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The fat lady, singing

Saturday night was the last night of the Proms AKA Mr Robert Newman’s Promenade Concerts AKA The Henry Wood Promenade Concerts presented by the BBC AKA The BBC Proms.

In 1895, Robert Newman, manager of the Queen’s Hall in London, decided he would sucker the general public into liking highbrow music by offering a series of cheap but excellent concerts, starting with popular music and getting snootier by the day. One of those worthy Victorian deals.

Together with a conductor named Henry Wood, he put together a whole season’s worth of music (a shilling – 5p – for a single concert or £1.05 for the lot). There were Wagner nights and Beethoven nights and new music and young performers. People were allowed to eat and drink and smoke and mill around. It was an altogether superb idea, and it stuck.

Today’s Proms are eight weeks long (70 concerts this year!) and are held in the Royal Albert Hall (and on television, of course). They still feature new works and young performers (Wagner, not so much) and it’s still pretty informal.

At least, the last night was. That’s the bit everyone watches. The lefties have been trying to stick a sock in the last night of the Proms since forever, but they haven’t kilt it yet. They end the whole thing by dressing stupid and waving flags and blowing horns and singing patriotic songs and letting off fireworks. I mean, the audience, too.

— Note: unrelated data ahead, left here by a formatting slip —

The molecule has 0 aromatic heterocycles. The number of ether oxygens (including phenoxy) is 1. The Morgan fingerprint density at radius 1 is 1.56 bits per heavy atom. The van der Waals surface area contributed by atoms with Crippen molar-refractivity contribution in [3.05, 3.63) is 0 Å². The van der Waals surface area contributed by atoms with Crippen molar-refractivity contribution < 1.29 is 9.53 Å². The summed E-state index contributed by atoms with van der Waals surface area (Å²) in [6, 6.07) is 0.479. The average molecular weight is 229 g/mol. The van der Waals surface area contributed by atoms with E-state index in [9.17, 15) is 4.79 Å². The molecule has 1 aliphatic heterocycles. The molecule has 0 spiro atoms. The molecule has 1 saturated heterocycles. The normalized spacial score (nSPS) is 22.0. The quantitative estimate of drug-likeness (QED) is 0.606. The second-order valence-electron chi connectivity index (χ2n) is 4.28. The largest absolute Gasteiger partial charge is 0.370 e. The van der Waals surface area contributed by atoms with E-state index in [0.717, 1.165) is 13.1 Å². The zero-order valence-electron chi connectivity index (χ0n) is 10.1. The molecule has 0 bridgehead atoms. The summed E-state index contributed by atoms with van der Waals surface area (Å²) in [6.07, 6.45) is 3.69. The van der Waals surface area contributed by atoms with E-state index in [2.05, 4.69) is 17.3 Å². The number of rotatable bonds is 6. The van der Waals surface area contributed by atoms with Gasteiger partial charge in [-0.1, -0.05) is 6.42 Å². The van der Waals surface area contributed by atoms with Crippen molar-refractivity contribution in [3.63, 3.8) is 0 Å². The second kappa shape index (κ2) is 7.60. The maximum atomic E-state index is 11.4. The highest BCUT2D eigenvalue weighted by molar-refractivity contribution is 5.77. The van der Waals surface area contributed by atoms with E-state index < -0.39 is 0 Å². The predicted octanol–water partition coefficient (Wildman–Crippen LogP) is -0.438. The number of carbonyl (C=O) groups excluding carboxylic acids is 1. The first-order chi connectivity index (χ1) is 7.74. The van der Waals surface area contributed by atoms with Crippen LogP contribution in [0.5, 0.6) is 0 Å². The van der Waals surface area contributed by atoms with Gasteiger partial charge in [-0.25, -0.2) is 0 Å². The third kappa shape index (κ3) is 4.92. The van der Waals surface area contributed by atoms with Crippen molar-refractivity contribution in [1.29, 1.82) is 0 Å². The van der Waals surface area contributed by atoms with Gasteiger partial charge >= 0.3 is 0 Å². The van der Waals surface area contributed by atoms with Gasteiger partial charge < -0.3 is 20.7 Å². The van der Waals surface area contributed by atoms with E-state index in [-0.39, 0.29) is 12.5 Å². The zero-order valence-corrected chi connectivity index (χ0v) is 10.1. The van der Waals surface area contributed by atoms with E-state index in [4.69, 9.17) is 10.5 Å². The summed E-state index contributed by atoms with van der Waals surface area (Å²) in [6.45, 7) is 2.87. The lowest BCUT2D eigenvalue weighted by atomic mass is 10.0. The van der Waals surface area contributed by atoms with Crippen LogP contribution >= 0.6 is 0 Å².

This lady (here she is swinging an axe for some reason) led the crowd in Rule Brittania. And there was God Save the Queen and Land of Hope and Glory (we know that one as Pomp and Circumstance) and Jerusalem (Blake’s schitzy vision of Jesus walking around England).

Not just in the packed Albert Hall, but there was a crowd of something like 300,000 crammed into Hyde Park listening in, too. It did me a world of good to see all those happy, pasty faces waving flags and singing their little Limey hearts out.

September 12, 2011 — 9:30 pm
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